- A Gibraltar court has ordered several crypto exchanges to hand over customer information and freeze funds related to Globix.
- Globix’s liquidators got an injunction to stop Binance from transferring assets associated with Globix.
Liquidators of defunct crypto exchange Globix have secured a court order to help with their hunt for $43 million of missing funds. A Gibraltar court ordered multiple crypto exchanges to freeze digital assets associated with the downed crypto platform. Moreover, they need to share customer information with the liquidators.
Court order threatens Gibraltar’s crypto ambitions
According to a report by the Financial Times, the latest order from the Gibraltar court demanded crypto exchanges including Crypto.com, Bitstamp and Kraken to disclose the identities of the holders of certain crypto wallets associated with Globix and its collapse. A person familiar with the matter revealed that the court orders are to aid the insolvency lawyers’ hunt for the missing $43 million.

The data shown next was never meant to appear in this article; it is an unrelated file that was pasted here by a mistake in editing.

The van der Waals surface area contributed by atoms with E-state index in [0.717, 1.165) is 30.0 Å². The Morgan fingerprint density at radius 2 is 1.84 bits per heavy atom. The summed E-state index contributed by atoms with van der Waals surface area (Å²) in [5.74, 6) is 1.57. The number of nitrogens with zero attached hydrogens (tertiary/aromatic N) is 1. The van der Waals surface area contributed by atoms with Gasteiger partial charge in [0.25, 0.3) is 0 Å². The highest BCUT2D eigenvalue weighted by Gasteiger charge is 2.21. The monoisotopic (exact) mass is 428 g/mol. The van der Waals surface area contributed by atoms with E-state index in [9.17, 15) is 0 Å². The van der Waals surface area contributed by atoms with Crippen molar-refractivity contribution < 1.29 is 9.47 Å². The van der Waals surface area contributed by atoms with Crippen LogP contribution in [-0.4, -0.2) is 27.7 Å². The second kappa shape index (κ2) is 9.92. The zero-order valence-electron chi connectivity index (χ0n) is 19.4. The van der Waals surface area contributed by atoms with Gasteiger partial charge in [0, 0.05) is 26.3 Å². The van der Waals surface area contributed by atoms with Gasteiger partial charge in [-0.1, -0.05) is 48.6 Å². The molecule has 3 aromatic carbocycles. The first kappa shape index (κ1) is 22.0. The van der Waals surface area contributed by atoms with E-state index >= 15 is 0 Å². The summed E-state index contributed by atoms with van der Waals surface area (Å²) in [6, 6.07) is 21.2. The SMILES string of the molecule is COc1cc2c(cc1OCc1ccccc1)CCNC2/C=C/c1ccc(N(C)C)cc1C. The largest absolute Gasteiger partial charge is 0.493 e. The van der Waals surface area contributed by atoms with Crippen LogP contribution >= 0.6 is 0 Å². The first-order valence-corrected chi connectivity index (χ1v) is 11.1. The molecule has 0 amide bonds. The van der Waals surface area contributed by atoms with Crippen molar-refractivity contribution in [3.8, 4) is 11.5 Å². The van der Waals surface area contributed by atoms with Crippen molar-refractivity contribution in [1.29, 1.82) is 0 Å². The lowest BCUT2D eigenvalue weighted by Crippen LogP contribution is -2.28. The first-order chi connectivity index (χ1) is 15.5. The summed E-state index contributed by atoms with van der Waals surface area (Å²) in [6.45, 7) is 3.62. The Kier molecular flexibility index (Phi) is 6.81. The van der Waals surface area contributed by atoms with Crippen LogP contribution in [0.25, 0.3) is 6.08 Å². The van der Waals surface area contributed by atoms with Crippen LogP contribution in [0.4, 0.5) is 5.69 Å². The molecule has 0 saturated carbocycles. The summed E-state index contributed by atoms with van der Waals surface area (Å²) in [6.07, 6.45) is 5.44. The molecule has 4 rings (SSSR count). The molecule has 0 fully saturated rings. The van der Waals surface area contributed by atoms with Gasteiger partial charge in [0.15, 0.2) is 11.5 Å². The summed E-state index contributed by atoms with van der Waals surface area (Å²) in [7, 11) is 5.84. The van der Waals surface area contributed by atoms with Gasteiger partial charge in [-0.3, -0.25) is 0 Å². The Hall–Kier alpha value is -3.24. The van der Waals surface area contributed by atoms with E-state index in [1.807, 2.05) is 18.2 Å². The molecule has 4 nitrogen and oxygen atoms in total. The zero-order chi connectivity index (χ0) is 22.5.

Earlier this month, the court issued Gibraltar’s first ever crypto asset injunction, which ordered the world’s largest crypto exchange, Binance, to cease attempts to transfer assets from wallets associated with Globix.
Begbies Traynor Group, the firm responsible for the liquidation of Miracle World Ventures Limited, submitted the application on 29 March. The firm was incorporated into the British Virgin Islands, and operated in Gibraltar under the name Globix.
Damian Carreras, the director and sole shareholder of Globix, told FT that his firm had tried to recover funds following its collapse in June last year. However, the exchange fell victim to cyber-crime and theft. The director entered Globix into voluntary liquidation last month following several months of inability to pay its creditors and investors.
The crypto asset injunction issued last month and the latest court order are reportedly threatening to undermine Gibraltar’s ambitions to become a leading destination for crypto investors and firms that are looking for a properly regulated jurisdiction. Gibraltar became one of the first jurisdictions to recognize the crypto industry back in 2018.